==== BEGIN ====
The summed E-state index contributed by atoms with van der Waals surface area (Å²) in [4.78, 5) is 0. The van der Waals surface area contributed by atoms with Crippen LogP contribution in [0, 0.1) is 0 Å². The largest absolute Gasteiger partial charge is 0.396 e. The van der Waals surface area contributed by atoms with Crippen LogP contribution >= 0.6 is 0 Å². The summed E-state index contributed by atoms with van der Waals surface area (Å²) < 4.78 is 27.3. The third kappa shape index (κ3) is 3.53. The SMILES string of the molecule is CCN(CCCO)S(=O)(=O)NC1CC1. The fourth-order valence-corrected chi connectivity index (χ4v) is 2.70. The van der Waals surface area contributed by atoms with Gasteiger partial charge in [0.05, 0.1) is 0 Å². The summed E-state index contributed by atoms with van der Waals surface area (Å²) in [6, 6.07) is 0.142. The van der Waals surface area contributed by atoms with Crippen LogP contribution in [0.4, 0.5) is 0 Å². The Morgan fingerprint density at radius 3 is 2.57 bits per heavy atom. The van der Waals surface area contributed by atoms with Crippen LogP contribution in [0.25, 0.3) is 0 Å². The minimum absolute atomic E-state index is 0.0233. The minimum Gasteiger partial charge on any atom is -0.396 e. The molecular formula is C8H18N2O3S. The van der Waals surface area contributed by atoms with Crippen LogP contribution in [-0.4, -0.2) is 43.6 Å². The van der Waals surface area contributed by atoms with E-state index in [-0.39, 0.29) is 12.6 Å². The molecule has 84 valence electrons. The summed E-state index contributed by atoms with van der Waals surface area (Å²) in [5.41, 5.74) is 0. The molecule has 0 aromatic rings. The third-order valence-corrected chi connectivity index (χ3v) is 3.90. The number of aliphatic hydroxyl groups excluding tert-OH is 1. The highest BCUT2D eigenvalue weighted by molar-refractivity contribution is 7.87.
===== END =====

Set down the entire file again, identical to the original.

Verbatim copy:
The summed E-state index contributed by atoms with van der Waals surface area (Å²) in [4.78, 5) is 0. The van der Waals surface area contributed by atoms with Crippen LogP contribution in [0, 0.1) is 0 Å². The largest absolute Gasteiger partial charge is 0.396 e. The van der Waals surface area contributed by atoms with Crippen LogP contribution >= 0.6 is 0 Å². The summed E-state index contributed by atoms with van der Waals surface area (Å²) < 4.78 is 27.3. The third kappa shape index (κ3) is 3.53. The SMILES string of the molecule is CCN(CCCO)S(=O)(=O)NC1CC1. The fourth-order valence-corrected chi connectivity index (χ4v) is 2.70. The van der Waals surface area contributed by atoms with Gasteiger partial charge in [0.05, 0.1) is 0 Å². The summed E-state index contributed by atoms with van der Waals surface area (Å²) in [6, 6.07) is 0.142. The van der Waals surface area contributed by atoms with Crippen LogP contribution in [0.4, 0.5) is 0 Å². The Morgan fingerprint density at radius 3 is 2.57 bits per heavy atom. The van der Waals surface area contributed by atoms with Crippen LogP contribution in [0.25, 0.3) is 0 Å². The minimum absolute atomic E-state index is 0.0233. The minimum Gasteiger partial charge on any atom is -0.396 e. The molecular formula is C8H18N2O3S. The van der Waals surface area contributed by atoms with Crippen LogP contribution in [-0.4, -0.2) is 43.6 Å². The van der Waals surface area contributed by atoms with E-state index in [-0.39, 0.29) is 12.6 Å². The molecule has 84 valence electrons. The summed E-state index contributed by atoms with van der Waals surface area (Å²) in [5.41, 5.74) is 0. The molecule has 0 aromatic rings. The third-order valence-corrected chi connectivity index (χ3v) is 3.90. The number of aliphatic hydroxyl groups excluding tert-OH is 1. The highest BCUT2D eigenvalue weighted by molar-refractivity contribution is 7.87.